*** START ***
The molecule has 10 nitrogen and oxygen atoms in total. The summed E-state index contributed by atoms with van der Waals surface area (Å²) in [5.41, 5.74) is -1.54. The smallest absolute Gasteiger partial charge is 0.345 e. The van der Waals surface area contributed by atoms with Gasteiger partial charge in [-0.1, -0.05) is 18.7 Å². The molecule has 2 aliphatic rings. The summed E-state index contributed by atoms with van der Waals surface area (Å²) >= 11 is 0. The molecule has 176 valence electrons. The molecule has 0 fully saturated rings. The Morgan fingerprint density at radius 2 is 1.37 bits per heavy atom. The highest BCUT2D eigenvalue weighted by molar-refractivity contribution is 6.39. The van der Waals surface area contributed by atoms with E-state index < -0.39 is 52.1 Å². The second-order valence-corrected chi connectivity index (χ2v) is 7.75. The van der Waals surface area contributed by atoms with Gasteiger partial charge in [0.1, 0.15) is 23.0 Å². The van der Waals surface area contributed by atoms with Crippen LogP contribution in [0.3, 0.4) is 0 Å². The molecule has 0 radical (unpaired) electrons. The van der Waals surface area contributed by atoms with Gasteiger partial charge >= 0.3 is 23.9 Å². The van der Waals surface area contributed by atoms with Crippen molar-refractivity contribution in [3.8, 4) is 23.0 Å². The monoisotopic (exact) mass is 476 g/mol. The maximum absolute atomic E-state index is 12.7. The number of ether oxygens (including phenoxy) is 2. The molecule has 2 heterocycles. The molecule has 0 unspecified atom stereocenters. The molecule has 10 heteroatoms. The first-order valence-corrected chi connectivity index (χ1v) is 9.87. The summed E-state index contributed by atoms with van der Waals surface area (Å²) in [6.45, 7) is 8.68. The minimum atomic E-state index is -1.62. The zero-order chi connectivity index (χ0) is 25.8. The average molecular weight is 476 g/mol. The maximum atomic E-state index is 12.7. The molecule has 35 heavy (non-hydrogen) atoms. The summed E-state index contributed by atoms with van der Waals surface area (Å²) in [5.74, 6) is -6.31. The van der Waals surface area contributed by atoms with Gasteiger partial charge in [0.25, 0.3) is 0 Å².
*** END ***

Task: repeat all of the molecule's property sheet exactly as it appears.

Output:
The molecule has 10 nitrogen and oxygen atoms in total. The summed E-state index contributed by atoms with van der Waals surface area (Å²) in [5.41, 5.74) is -1.54. The smallest absolute Gasteiger partial charge is 0.345 e. The van der Waals surface area contributed by atoms with Gasteiger partial charge in [-0.1, -0.05) is 18.7 Å². The molecule has 2 aliphatic rings. The summed E-state index contributed by atoms with van der Waals surface area (Å²) >= 11 is 0. The molecule has 176 valence electrons. The molecule has 0 fully saturated rings. The Morgan fingerprint density at radius 2 is 1.37 bits per heavy atom. The highest BCUT2D eigenvalue weighted by molar-refractivity contribution is 6.39. The van der Waals surface area contributed by atoms with E-state index < -0.39 is 52.1 Å². The second-order valence-corrected chi connectivity index (χ2v) is 7.75. The van der Waals surface area contributed by atoms with Gasteiger partial charge in [0.1, 0.15) is 23.0 Å². The van der Waals surface area contributed by atoms with Crippen LogP contribution in [0.3, 0.4) is 0 Å². The molecule has 0 radical (unpaired) electrons. The van der Waals surface area contributed by atoms with Gasteiger partial charge >= 0.3 is 23.9 Å². The van der Waals surface area contributed by atoms with Crippen molar-refractivity contribution in [3.8, 4) is 23.0 Å². The monoisotopic (exact) mass is 476 g/mol. The maximum absolute atomic E-state index is 12.7. The number of ether oxygens (including phenoxy) is 2. The molecule has 2 heterocycles. The molecule has 0 unspecified atom stereocenters. The molecule has 10 heteroatoms. The first-order valence-corrected chi connectivity index (χ1v) is 9.87. The summed E-state index contributed by atoms with van der Waals surface area (Å²) in [6.45, 7) is 8.68. The minimum atomic E-state index is -1.62. The zero-order chi connectivity index (χ0) is 25.8. The average molecular weight is 476 g/mol. The maximum atomic E-state index is 12.7. The molecule has 35 heavy (non-hydrogen) atoms. The summed E-state index contributed by atoms with van der Waals surface area (Å²) in [5.74, 6) is -6.31. The van der Waals surface area contributed by atoms with Gasteiger partial charge in [0.25, 0.3) is 0 Å².